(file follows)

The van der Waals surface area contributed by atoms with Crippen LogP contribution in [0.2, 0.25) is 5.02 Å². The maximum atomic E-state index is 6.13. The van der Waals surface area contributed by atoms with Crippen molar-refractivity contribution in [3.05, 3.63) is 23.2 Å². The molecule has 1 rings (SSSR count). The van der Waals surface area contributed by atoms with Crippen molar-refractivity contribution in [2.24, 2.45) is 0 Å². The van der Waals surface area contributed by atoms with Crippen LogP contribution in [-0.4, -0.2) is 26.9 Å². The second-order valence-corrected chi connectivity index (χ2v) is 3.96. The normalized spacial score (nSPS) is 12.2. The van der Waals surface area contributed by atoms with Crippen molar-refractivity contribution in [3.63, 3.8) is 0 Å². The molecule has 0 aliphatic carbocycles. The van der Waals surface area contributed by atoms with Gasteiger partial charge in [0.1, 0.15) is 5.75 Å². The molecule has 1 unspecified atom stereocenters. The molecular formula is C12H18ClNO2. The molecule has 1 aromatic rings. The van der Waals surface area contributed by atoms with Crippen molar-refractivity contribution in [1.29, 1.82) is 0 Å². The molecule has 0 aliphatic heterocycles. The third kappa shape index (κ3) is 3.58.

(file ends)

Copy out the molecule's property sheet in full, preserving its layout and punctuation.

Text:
The van der Waals surface area contributed by atoms with Crippen LogP contribution in [0.2, 0.25) is 5.02 Å². The maximum atomic E-state index is 6.13. The van der Waals surface area contributed by atoms with Crippen molar-refractivity contribution in [3.05, 3.63) is 23.2 Å². The molecule has 1 rings (SSSR count). The van der Waals surface area contributed by atoms with Crippen molar-refractivity contribution in [2.24, 2.45) is 0 Å². The van der Waals surface area contributed by atoms with Crippen LogP contribution in [-0.4, -0.2) is 26.9 Å². The second-order valence-corrected chi connectivity index (χ2v) is 3.96. The normalized spacial score (nSPS) is 12.2. The van der Waals surface area contributed by atoms with Crippen molar-refractivity contribution in [3.63, 3.8) is 0 Å². The molecule has 0 aliphatic carbocycles. The van der Waals surface area contributed by atoms with Gasteiger partial charge in [0.1, 0.15) is 5.75 Å². The molecule has 1 unspecified atom stereocenters. The molecular formula is C12H18ClNO2. The molecule has 1 aromatic rings. The van der Waals surface area contributed by atoms with Crippen molar-refractivity contribution in [1.29, 1.82) is 0 Å². The molecule has 0 aliphatic heterocycles. The third kappa shape index (κ3) is 3.58.